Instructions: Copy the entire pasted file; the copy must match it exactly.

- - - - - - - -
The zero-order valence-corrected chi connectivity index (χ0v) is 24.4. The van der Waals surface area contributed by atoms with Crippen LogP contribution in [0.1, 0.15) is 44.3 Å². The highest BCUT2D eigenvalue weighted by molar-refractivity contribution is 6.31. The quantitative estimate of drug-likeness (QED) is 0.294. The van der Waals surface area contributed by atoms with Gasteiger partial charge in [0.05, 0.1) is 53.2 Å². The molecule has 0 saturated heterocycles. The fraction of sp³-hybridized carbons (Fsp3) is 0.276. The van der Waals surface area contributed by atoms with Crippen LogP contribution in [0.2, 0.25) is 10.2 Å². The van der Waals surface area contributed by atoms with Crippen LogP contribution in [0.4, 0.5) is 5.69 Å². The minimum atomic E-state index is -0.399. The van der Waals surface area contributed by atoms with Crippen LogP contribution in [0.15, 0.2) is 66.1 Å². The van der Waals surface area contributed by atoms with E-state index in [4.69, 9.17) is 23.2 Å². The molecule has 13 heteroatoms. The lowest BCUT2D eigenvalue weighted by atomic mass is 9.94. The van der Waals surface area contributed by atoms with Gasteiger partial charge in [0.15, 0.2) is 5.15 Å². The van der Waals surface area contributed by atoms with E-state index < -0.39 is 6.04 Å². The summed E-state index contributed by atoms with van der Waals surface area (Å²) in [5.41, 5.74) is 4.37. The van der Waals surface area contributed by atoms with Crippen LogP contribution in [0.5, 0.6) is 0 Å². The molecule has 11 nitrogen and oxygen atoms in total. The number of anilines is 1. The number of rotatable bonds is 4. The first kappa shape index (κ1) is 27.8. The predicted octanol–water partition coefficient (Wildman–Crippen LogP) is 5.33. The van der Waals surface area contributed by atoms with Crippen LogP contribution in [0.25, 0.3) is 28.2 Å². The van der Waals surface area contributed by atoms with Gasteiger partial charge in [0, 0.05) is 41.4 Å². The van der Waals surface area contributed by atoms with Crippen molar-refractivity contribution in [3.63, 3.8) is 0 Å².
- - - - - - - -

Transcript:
The zero-order valence-corrected chi connectivity index (χ0v) is 24.4. The van der Waals surface area contributed by atoms with Crippen LogP contribution in [0.1, 0.15) is 44.3 Å². The highest BCUT2D eigenvalue weighted by molar-refractivity contribution is 6.31. The quantitative estimate of drug-likeness (QED) is 0.294. The van der Waals surface area contributed by atoms with Gasteiger partial charge in [0.05, 0.1) is 53.2 Å². The molecule has 0 saturated heterocycles. The fraction of sp³-hybridized carbons (Fsp3) is 0.276. The van der Waals surface area contributed by atoms with Crippen LogP contribution in [0.2, 0.25) is 10.2 Å². The van der Waals surface area contributed by atoms with Crippen LogP contribution in [0.4, 0.5) is 5.69 Å². The minimum atomic E-state index is -0.399. The van der Waals surface area contributed by atoms with Crippen LogP contribution in [0.15, 0.2) is 66.1 Å². The van der Waals surface area contributed by atoms with E-state index in [4.69, 9.17) is 23.2 Å². The molecule has 13 heteroatoms. The lowest BCUT2D eigenvalue weighted by atomic mass is 9.94. The van der Waals surface area contributed by atoms with Gasteiger partial charge in [0.15, 0.2) is 5.15 Å². The van der Waals surface area contributed by atoms with E-state index < -0.39 is 6.04 Å². The summed E-state index contributed by atoms with van der Waals surface area (Å²) in [5.41, 5.74) is 4.37. The van der Waals surface area contributed by atoms with Crippen LogP contribution in [0.5, 0.6) is 0 Å². The molecule has 11 nitrogen and oxygen atoms in total. The number of anilines is 1. The number of rotatable bonds is 4. The first kappa shape index (κ1) is 27.8. The predicted octanol–water partition coefficient (Wildman–Crippen LogP) is 5.33. The van der Waals surface area contributed by atoms with Crippen LogP contribution in [0.25, 0.3) is 28.2 Å². The van der Waals surface area contributed by atoms with Gasteiger partial charge in [0, 0.05) is 41.4 Å². The van der Waals surface area contributed by atoms with Crippen molar-refractivity contribution in [3.63, 3.8) is 0 Å².